I started to suspect that things were going downhill when I could actually understand something the Swedish Chef said. And the situation only got worse. Have you noticed that I’ve not mentioned the Muppets much? That’s because Studio DC didn’t either. Zac Efron got more play, and he wasn’t even there.

A plot rubbed its sleepy eyes, looked around, tried to muster the strength to get up and start the day but ultimately decided to hit the snooze and stay in bed for the rest of the show. So much the better; I wouldn’t want the product placement to get obstructed.

Then an Olympics-themed commercial aired for the Disney Games, featuring the Cheetah Girls. Are they the ones who sing “Don’t You Wish Your Girlfriend Was Legal Like Me?” In any case, I’m glad to see the Disney Channel is building a cavalcade of players that I’m sure will rival “Your Show of Shows” in the glory days. With more lip-synching, of course.

Studio DC recommences, and I’m starting to feel like I need something to restore my faith in mankind and my optimism about the future. Say, a mushroom cloud? A speech from Dubya? A Seth Green movie?

Now Ashley Tisdale shows up and asks Kermit, “Where’s Miss Piggy?” My thoughts exactly. Presently Titsdale shimmies around speaking white-lady-talking-to-gardener Spanish and THEN THERE IS AN AMAZING PIECE OF PUPPETEERING WHEN STEVE WHITMIRE MAKES KERMIT DO A KICK. Mucho gusto, indeed.

A few minutes later, Miss Piggy joins the Jonas Brothers for a song. The Jonas Brothers, as you may know, made a fortune last year in cloning and then spent it all in waxing services and Hot Topic merchandise. And I notice that Piggy, unlike the Jonases, isn’t wearing a promise ring. The whore.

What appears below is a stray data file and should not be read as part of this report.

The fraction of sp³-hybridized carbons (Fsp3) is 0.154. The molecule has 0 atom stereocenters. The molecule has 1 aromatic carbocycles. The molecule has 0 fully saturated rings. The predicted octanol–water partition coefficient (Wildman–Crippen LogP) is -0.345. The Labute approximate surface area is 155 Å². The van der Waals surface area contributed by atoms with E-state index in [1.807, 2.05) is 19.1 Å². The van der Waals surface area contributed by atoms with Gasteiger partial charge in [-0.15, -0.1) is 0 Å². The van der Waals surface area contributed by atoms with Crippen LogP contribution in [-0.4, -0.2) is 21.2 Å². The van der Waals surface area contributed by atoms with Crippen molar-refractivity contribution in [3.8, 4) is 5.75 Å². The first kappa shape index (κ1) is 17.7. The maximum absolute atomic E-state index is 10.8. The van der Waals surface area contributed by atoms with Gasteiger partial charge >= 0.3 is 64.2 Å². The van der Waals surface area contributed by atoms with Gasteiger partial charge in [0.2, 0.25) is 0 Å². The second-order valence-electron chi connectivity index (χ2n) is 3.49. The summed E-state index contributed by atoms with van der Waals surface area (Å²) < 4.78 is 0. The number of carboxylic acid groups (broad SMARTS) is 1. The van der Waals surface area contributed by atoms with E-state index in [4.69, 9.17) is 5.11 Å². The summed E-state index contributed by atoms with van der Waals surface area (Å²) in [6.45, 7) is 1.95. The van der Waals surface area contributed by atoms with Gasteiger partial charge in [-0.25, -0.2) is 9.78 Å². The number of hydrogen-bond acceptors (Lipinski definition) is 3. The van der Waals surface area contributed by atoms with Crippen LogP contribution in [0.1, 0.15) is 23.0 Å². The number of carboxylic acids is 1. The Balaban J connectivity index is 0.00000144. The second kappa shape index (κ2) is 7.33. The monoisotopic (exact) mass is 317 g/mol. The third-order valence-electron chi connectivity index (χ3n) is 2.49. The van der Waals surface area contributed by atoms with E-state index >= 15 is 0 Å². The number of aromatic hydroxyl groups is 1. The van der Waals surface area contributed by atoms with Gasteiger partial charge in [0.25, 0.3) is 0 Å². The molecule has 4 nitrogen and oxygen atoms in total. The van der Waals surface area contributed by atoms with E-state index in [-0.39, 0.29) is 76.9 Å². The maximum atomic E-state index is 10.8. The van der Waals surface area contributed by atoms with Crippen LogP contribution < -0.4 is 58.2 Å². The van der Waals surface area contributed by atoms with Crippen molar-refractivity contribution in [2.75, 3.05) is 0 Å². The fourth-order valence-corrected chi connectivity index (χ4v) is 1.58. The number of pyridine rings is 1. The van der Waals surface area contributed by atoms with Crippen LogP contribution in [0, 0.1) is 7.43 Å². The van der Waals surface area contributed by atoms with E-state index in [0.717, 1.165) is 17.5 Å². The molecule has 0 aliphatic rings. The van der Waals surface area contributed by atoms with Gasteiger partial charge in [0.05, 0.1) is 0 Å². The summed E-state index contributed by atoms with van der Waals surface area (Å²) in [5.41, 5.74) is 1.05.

And then Adam Sandler and his co-host show up and I think the show ended. At least that’s when credits came up and Statler and Waldorf started cracking jokes. This was the part that hurt the most, because it made the distance between Studio DC and The Muppet Show all the more glaring, since The Muppet Show is where Statler and Waldorf’s choleric heckling began and ripened to full vaudevillian juiciness. Maybe it’s because Peter and I have been watching so many episodes of The Muppet Show, which represent, to my inexpert audience mind, a television Camelot of Muppetdom, full of artistic and comical beauty so great that it imbued even a bulbous nine-foot blue monster with a kind of knightly comeliness. Whatever the reason, watching Studio DC: Almost Live felt like seeing Jackie Kennedy trawling the Port Authority area, with one tooth, offering to do the no-pants dance with you for a pack of Newports. You keep trying to reconcile this image with the older one, the better one, and they simply don’t match up.

But like I said, I’m not a Muppet Fan, I’m a fan. That’s why I don’t jump at any chance to see the puppets doing, say, an appearance on The View or selling Ginsu knives on QVC. I want the Muppets, and they were nowhere to be seen in Studio DC: Almost Live. And, no, it doesn’t deserve the exclamation point. Period.